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MCU2 Upgrade

Discussion in 'Model S' started by MurrayJimW, Sep 4, 2018.

  1. ahkahn

    ahkahn Member

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    Except billable labor hours and parts....

    That said, there is currently no incentive as their service centers are already overloaded, so adding more business to already saturated business doesn't make sense.
     
  2. dgatwood

    dgatwood Member

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    The answer lies in the first part of your post. An MCU is a complex part, and the cost of building a new manufacturing run of a computer using legacy (low-availability) parts is high—much higher than building it back when the SoC was still in volume production. It is almost guaranteed to be cheaper in the long run to design the new version to be a drop-in replacement, so that when you run out of your limited stock of parts, you don’t have to do a low-volume manufacturing run to cover your warranty obligations.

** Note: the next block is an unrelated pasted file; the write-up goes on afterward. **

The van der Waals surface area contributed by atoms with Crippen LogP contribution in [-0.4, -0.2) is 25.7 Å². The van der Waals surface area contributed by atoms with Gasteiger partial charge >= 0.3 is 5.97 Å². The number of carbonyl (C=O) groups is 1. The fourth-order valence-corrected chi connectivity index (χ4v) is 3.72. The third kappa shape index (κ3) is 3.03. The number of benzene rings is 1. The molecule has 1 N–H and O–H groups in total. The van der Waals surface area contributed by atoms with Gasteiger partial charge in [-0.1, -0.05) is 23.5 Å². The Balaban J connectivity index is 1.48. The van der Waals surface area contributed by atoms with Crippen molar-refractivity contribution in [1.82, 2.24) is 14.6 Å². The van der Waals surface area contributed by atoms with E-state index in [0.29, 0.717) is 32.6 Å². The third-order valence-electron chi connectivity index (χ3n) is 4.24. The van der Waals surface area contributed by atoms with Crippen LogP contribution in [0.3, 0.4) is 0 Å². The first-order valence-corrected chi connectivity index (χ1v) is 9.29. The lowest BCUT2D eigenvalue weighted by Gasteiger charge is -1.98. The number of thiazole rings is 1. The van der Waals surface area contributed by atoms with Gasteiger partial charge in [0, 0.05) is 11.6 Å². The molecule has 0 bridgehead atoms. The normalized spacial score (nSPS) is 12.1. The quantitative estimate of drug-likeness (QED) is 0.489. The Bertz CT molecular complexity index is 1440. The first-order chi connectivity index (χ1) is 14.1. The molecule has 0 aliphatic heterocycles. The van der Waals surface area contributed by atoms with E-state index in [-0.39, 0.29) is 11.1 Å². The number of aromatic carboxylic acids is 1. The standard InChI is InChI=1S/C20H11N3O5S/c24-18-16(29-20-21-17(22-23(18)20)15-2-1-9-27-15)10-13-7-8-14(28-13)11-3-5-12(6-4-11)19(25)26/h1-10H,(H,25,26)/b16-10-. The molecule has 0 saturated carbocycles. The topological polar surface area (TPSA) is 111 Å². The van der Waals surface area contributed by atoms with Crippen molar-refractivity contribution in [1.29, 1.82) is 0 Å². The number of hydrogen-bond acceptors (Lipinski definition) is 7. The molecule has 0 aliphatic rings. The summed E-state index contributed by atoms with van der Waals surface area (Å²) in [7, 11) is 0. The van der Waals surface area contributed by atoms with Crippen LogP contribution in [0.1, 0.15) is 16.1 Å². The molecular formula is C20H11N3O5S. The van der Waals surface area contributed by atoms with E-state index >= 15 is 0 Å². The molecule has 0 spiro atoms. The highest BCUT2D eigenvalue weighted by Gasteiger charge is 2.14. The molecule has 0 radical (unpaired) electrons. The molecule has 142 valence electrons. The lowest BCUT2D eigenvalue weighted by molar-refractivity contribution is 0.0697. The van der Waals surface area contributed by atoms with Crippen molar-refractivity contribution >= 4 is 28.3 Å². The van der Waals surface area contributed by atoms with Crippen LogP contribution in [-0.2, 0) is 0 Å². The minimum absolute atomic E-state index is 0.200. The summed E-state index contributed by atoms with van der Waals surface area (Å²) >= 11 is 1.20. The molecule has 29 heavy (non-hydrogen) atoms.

I honestly don’t believe that switching MCUs will require any changes beyond using a different base image when flashing the MCU. But because you’re copying the data from the old MCU, a replacement would require Tesla’s software to handle migrating the old-format data to the new format, the lack of which would explain minor bugs like a missing VIN.
     
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  3. ucmndd

    ucmndd Active Member

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    There will never be an incentive, as they’d much rather simply sell you a new car.
     
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  4. Chaserr

    Chaserr Active Member